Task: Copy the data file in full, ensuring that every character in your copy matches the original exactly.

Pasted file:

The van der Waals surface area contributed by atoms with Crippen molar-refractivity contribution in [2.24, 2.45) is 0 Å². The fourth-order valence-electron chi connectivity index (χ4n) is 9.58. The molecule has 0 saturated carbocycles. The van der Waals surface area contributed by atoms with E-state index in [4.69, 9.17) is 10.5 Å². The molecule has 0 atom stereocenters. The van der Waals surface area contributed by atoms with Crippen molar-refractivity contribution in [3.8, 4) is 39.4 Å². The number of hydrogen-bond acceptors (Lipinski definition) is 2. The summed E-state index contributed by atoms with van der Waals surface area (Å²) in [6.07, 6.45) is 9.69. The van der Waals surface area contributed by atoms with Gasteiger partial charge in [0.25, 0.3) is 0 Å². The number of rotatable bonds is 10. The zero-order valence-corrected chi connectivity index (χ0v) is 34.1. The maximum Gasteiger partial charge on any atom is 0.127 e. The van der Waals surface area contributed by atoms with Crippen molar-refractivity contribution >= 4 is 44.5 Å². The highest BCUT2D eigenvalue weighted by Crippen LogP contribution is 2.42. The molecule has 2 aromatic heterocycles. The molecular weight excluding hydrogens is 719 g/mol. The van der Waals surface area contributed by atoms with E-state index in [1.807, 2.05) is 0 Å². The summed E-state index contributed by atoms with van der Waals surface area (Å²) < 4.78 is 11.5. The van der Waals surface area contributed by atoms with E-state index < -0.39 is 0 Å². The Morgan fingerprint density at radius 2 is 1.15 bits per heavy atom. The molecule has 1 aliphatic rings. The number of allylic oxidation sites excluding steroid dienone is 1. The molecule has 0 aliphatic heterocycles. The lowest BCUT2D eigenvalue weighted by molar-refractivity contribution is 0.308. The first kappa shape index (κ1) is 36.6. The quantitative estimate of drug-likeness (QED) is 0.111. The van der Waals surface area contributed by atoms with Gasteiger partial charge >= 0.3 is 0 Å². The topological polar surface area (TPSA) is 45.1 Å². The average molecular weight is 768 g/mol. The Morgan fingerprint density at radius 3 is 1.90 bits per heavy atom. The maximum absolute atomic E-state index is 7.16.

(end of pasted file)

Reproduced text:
The van der Waals surface area contributed by atoms with Crippen molar-refractivity contribution in [2.24, 2.45) is 0 Å². The fourth-order valence-electron chi connectivity index (χ4n) is 9.58. The molecule has 0 saturated carbocycles. The van der Waals surface area contributed by atoms with E-state index in [4.69, 9.17) is 10.5 Å². The molecule has 0 atom stereocenters. The van der Waals surface area contributed by atoms with Crippen molar-refractivity contribution in [3.8, 4) is 39.4 Å². The number of hydrogen-bond acceptors (Lipinski definition) is 2. The summed E-state index contributed by atoms with van der Waals surface area (Å²) in [6.07, 6.45) is 9.69. The van der Waals surface area contributed by atoms with Gasteiger partial charge in [0.25, 0.3) is 0 Å². The number of rotatable bonds is 10. The zero-order valence-corrected chi connectivity index (χ0v) is 34.1. The maximum Gasteiger partial charge on any atom is 0.127 e. The van der Waals surface area contributed by atoms with Crippen molar-refractivity contribution >= 4 is 44.5 Å². The highest BCUT2D eigenvalue weighted by Crippen LogP contribution is 2.42. The molecule has 2 aromatic heterocycles. The molecular weight excluding hydrogens is 719 g/mol. The van der Waals surface area contributed by atoms with E-state index in [1.807, 2.05) is 0 Å². The summed E-state index contributed by atoms with van der Waals surface area (Å²) < 4.78 is 11.5. The van der Waals surface area contributed by atoms with E-state index < -0.39 is 0 Å². The Morgan fingerprint density at radius 2 is 1.15 bits per heavy atom. The molecule has 1 aliphatic rings. The number of allylic oxidation sites excluding steroid dienone is 1. The molecule has 0 aliphatic heterocycles. The lowest BCUT2D eigenvalue weighted by molar-refractivity contribution is 0.308. The first kappa shape index (κ1) is 36.6. The quantitative estimate of drug-likeness (QED) is 0.111. The van der Waals surface area contributed by atoms with Gasteiger partial charge >= 0.3 is 0 Å². The topological polar surface area (TPSA) is 45.1 Å². The average molecular weight is 768 g/mol. The Morgan fingerprint density at radius 3 is 1.90 bits per heavy atom. The maximum absolute atomic E-state index is 7.16.